This movie is Arnold Schwarzenegger on the cusp. After Conan and The Terminator, people knew who he was, he was a legitimate star, and this earned him more roles. But he was still making movies for Dino De Laurentiis. That man was a producing legend, but not always for the best reasons. For every Blue Velvet or Serpico, there were about five or six Maximum Overdrives. De Laurentiis movies look cheap, like the filmmakers that made them didn’t have the cash they needed, or weren’t competent filmmakers in the first place. Raw Deal was the last De Laurentiis film with Arnold to hit theaters, and Arnold was probably glad about that.
Raw Deal opens with promise, I have to say. A group of gangsters has arrived in an unnamed city and assaults an FBI safe house, killing a snitch in witness protection, and all the agents guarding him. It’s a promising scene, but also displays the rank ridiculousness that ends up typifying the film. It’s the little things, really. It didn’t look like anyone in this scene had firearms training (the standout: the guy firing the Uzi with his left hand with the stock pressed into his right shoulder). That may not be something many viewers would notice, but it shows early on that director John Irvin wasn’t interested in putting in the extra work to make his film better.
What follows is a descent into 1980s cop movie cliché. Whether this is because the film is derivative or groundbreaking in the subgenre, I do not know, nor do I care to find out. But, as soon as Darren McGavin appears as an FBI chief, I flashed immediately to one of the Rainier Wolfcastle spoofs on The Simpsons.
McGavin’s son was one of the FBI agents who was killed in the shootout with the mob. McGavin wants revenge, but he has to go outside the system for it. He enlists the help of disgraced former agent Mark Kaminsky (Arnold). Kaminsky was thrown out of the FBI for beating up one of his prisoners, but it’s okay. As Kaminsky explains, the suspect had kidnapped a little girl, raped her, killed her, and mutilated her. Gasp! In any other movie that would be horrible, but in this, it amounts to a ham-handed attempt to show that the main character is a standup dude, even if he doesn’t feel like bothering with something as trivial as the Constitution. Dirty Harry did it better. But Dirty Harry didn’t do cheese nearly as well.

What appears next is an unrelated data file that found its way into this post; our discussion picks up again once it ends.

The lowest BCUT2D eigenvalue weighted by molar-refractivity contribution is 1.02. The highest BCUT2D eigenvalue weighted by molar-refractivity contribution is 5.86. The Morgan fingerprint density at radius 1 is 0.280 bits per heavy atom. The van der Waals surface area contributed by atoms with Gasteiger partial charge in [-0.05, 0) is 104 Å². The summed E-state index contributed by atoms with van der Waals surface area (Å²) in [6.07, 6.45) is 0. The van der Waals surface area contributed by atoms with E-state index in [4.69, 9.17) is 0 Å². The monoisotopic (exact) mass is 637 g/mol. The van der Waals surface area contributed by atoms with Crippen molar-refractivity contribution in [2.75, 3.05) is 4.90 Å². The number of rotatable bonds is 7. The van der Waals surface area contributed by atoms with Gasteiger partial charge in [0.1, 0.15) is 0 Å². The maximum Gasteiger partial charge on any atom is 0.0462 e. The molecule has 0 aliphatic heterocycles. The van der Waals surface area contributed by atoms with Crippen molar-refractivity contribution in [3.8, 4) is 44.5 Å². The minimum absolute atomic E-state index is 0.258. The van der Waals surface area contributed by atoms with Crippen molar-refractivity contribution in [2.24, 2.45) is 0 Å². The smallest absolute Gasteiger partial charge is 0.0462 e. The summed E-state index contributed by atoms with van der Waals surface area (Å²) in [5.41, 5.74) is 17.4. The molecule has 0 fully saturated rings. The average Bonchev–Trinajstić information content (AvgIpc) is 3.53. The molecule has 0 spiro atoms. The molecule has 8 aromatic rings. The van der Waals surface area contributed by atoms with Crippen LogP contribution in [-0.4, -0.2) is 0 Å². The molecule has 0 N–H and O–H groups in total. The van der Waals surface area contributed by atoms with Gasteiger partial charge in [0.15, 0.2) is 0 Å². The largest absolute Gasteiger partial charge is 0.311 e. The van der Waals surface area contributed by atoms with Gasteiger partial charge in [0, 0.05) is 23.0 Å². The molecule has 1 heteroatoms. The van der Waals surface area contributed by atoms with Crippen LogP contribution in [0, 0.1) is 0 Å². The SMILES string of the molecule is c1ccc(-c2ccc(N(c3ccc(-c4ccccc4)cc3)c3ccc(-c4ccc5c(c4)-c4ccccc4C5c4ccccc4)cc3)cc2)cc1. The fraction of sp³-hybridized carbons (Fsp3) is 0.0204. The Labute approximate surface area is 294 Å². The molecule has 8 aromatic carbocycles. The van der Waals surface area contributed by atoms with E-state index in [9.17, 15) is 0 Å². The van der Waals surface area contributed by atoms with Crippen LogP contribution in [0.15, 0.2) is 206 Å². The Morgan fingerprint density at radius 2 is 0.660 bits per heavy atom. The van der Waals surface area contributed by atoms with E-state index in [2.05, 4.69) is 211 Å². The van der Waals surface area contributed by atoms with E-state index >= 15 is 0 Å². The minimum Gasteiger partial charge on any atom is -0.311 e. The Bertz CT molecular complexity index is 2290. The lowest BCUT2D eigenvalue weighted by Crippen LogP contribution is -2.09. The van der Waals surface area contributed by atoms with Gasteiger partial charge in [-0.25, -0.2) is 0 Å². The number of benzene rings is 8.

Kaminsky has to infiltrate the Chicago mob to carry out his mission. The way he does this is by being the most annoying prick in the world. Everywhere he goes in the windy city he kicks ass and breaks stuff. But it works. He gets in with the bad guys.
By this time, if a viewer is still paying attention to this movie, then they have a much more resilient shitty movie tolerance than this reviewer. Raw Deal is just boilerplate ’80s action. There’s little thought put into the story or the characters. Being from the mid ’80s, it also plays like an episode of Miami Vice, with a touch of Road House added on for good measure. In fact, as I was watching this movie, I thought about how awesome it would have been if Arnold had starred in Road House. I don’t want to disparage Patrick Swayze, but looking back, the idea of Arnold busting heads all over Missouri with Sam Elliott — my goodness, I get all tingly just thinking about it. Now there was a cheesy ’80s action flick that is worth my time. This piece of shit, however, was not.
Raw Deal is a worse movie than Alien: Resurrection.